About the Nærøyfjord area
This area is considered one of the most beautiful fjord landscapes in the world. We hope you will find your adventure here – and that you take care of this unique landscape together with us.
Activities and experiences
Whether it is a hike up the highest mountain peak, or a dip in the fjord. Whether you wish to explore the area in a kayak, or wander along old paths and trails. This is the place where you can find exactly what you are looking for!
Nature and wildlife
The area is a paradise for nature lovers. You are more than welcome to explore the area, but watch your step. Help us to take care of the unique adventures that nature offers!
The Nærøyfjord area is located at the heart of Vestland County. You can reach the area from many different directions. The many cozy villages are great places from which to start in order to experience the area.
The Nærøyfjord area has a rich cultural history, which tells a story of how people have lived in this area for a long time. There are traces dating all the way back to the Stone Age, from hunting and trapping cultures, permanent farming and livestock settlements, to modern-day agricultural operations.
Travel and accommodation
You can reach the Nærøyfjord area by train, boat, bus and car. Or, how about entering the area by riding your bike down the Rallarveg road or paddle along the Sognefjord. After arriving at your destination, there are many different types of accommodation to choose between, from historic hotels to camping cabins situated in beautiful surroundings.
|Nærøyfjorden, Aurland, Norge|
Where is the Nærøyfjord area of the West Norwegian Fjords?
It is located in Vestland County, in the municipalities of Aurland, Vik, Lærdal and Voss.
How do I get there?
The area is a short distance from Oslo and Bergen by train, boat, bus and car.
Protected areas in the vicinity
Stølsheimen Protected Landscape, Hallingskarvet National Park, Jotunheimen National Park and Jostedalsbreen National Park
The Right to Roam – joys and obligations
Just think how lucky we are: The Right to Roam is a free common good that gives you the right to enjoy uncultivated land, regardless of who owns it. From ancient times, we have had the right to travel through forests and fields, along rivers, on lakes, along the coastline and in the mountains. The main principles of the Right to Roam are set out in the Outdoor Recreation Act of 1957. A basic rule for all who enjoy the benefits of the Right to Roam is: Leave nature the way you would like to find it yourself!
You may travel freely on foot or on skis through the natural surroundings, as long as you show consideration and do not leave any trash behind.
It is permitted to ride horses and bikes on trails and roads.
You are allowed to pick berries, mushrooms and common flowers, but do not pick endangered or protected species such as orchids.
Cultural monuments such as ancient walls, trapping sites and burial mounds are protected. Do not move any rocks or stones.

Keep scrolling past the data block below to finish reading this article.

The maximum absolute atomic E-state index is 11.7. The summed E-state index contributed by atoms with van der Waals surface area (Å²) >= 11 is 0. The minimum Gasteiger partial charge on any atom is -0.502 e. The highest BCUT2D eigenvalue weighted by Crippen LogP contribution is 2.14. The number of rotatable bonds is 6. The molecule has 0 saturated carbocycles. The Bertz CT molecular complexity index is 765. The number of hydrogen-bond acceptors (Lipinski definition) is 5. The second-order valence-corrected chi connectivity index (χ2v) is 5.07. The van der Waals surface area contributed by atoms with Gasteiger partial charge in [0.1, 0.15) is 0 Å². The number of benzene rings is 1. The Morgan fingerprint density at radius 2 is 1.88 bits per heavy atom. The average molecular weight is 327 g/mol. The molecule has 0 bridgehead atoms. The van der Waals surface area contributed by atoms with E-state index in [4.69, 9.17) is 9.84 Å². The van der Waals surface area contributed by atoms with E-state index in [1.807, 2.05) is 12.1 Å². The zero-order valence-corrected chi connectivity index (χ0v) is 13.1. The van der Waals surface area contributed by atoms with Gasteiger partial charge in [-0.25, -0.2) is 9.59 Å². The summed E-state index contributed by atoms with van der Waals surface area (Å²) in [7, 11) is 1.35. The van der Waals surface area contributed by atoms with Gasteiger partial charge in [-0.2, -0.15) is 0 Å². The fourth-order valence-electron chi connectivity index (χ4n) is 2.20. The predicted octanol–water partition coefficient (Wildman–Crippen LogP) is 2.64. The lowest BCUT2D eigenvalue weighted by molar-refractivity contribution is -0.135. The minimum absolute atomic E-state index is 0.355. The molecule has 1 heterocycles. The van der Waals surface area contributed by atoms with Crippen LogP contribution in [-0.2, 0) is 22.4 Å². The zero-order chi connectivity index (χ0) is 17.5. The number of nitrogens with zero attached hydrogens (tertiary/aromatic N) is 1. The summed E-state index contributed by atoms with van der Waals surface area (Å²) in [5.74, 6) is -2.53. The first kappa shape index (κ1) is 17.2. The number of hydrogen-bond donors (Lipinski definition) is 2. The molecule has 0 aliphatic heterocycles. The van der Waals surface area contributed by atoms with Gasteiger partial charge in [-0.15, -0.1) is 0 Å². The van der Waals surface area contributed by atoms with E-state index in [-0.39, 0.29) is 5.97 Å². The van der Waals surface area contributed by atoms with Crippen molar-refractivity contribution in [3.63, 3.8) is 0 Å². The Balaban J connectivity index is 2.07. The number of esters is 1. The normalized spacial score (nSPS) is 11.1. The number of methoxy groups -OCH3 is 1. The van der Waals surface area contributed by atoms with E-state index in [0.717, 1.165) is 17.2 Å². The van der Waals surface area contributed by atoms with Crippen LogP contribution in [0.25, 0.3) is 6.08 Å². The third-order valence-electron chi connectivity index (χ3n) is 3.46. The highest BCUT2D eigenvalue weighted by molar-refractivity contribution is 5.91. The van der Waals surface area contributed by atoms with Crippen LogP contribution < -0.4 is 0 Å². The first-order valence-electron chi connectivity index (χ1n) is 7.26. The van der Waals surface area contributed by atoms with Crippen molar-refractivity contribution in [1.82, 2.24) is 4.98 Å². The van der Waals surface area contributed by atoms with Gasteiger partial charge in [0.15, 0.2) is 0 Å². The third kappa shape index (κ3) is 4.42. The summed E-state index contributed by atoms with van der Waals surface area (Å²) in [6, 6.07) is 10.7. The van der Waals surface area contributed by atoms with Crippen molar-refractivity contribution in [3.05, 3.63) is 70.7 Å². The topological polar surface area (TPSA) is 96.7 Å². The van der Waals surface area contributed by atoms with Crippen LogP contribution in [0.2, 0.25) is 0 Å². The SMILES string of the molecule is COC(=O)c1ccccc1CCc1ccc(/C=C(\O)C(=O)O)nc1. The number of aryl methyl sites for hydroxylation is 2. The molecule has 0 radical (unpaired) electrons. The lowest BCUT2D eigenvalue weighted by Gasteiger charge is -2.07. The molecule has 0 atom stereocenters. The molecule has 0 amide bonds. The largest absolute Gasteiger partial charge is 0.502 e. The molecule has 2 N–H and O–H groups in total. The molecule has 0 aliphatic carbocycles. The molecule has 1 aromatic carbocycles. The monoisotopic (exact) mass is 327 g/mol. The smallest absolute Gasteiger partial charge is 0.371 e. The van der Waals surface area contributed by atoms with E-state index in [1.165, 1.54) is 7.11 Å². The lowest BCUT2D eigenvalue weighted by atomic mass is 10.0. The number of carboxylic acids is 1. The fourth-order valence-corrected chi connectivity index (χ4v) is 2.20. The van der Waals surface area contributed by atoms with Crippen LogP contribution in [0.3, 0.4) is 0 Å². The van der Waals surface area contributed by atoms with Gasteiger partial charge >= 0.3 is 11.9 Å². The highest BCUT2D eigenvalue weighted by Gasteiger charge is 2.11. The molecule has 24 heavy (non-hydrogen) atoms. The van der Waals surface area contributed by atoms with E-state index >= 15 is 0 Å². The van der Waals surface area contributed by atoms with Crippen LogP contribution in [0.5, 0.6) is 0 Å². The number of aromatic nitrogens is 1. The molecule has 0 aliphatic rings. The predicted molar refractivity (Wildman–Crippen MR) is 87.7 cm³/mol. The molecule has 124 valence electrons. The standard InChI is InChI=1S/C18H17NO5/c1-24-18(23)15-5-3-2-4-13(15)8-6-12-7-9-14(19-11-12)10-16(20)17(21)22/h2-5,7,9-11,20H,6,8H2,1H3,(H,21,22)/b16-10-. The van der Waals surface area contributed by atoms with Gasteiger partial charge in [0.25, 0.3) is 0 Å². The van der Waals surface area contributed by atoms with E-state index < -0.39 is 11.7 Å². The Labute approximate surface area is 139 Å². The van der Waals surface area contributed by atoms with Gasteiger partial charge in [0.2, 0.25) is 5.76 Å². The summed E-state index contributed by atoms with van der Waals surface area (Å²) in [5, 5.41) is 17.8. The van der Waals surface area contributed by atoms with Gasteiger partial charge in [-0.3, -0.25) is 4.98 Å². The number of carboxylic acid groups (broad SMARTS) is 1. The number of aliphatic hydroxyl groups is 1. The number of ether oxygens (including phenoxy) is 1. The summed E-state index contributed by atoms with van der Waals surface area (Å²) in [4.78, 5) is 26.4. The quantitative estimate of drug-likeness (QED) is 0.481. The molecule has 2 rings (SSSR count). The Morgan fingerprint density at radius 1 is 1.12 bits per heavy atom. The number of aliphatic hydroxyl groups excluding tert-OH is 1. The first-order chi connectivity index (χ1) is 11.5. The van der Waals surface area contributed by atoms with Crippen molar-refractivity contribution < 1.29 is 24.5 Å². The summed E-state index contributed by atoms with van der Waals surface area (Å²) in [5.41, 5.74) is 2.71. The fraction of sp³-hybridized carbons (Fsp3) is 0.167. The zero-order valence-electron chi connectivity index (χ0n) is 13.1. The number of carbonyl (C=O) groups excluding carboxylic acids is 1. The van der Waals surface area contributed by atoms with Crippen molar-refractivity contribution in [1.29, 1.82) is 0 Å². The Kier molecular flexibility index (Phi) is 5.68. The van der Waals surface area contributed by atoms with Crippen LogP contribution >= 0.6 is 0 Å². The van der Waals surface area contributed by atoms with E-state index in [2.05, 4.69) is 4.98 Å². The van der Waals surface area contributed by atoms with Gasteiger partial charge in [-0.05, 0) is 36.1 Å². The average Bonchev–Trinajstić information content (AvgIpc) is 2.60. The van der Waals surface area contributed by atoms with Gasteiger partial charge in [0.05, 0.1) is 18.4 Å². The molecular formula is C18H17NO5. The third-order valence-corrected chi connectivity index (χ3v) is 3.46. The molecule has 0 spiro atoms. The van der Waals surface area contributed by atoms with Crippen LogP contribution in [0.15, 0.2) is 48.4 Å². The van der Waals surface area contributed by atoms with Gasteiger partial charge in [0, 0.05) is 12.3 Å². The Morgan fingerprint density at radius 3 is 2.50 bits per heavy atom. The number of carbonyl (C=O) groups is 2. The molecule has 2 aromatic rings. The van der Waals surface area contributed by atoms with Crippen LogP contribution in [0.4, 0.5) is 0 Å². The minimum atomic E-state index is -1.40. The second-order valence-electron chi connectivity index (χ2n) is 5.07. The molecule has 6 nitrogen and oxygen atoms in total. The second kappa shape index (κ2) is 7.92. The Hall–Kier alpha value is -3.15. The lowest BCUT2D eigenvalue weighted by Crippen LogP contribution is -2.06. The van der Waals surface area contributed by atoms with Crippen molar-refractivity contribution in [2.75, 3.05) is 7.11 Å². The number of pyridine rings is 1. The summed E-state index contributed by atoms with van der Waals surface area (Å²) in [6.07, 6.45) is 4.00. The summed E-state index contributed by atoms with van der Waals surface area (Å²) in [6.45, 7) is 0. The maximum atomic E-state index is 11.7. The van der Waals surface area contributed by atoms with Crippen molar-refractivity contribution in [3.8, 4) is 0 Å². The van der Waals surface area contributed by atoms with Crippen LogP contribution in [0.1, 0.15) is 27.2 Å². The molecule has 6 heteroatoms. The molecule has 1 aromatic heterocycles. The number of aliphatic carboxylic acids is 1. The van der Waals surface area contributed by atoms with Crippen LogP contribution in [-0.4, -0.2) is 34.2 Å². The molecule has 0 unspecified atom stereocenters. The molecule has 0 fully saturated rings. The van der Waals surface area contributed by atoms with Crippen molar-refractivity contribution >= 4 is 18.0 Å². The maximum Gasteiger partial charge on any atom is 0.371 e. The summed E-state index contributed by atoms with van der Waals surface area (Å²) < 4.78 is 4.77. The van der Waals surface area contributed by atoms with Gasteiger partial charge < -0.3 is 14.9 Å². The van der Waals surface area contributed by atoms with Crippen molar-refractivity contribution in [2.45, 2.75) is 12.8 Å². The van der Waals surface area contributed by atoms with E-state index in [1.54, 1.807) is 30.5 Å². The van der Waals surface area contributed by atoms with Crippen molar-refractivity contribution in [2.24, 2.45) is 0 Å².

Hunting and fishing are permitted if you have a hunting/fishing license. Rod fishing is free for children under the age of 16. The use of live fish as bait is not permitted. In addition, it is not permitted to take live fish or wet fishing gear from one watercourse to another.
Motorized traffic, with the exception of boats on the fjord, is not permitted in the protected areas, unless you have been granted special permission. This also includes electric bikes.
The weather in the mountains can change abruptly, both during summer and winter. During the summer, it is not uncommon to experience low temperatures and thick fog. Sunny winter weather can suddenly change to dense blizzards.
It is your responsibility to assess the weather conditions, your level of fitness and skills, and to be prepared with suitable clothing and equipment. The various protected areas have their own rules and regulations.
Leave no trace
Clean up after yourself and do not leave any trash behind, including disposable barbecues and wet wipes.
You are permitted to pitch your tent on uncultivated land as long as you are at least 150 meters away from the nearest house or cabin. Lowland meadows are often classed as cultivated or arable land. This means that you are only allowed to pitch your tent in these meadows with permission from the land owner. Use recommended campsites.
Lighting campfires in forests and uncultivated land is prohibited from 15 April to 15 September, except along places such as watercourses where the risk of wildfires is minimal. Use established fire pits and avoid building campfires directly on bedrock in case the rock cracks. Extinguish the fire properly and clean up before you leave.
Show consideration for grazing animals and wild animals. Keep your dog on a leash and close gates behind you. Wild reindeer are especially vulnerable during the late winter and spring.
If you can’t find a toilet, dig a hole that is at least 30 meters from paths, buildings or water sources. Toilet paper and wet wipes are garbage that must be thrown into a trash bin.
Follow established trails so that wild reindeer and other shy animals do not have to encounter people everywhere. Avoid taking short cuts or treading new trails.
Do not disturb animals and birdlife. Try to observe animals and birds from a distance. Binoculars are recommended.
Cairns are landmarks that help you to follow the route. Do not build new cairns as this may lead people astray. Do not remove stones from old cairns. They are cultural monuments.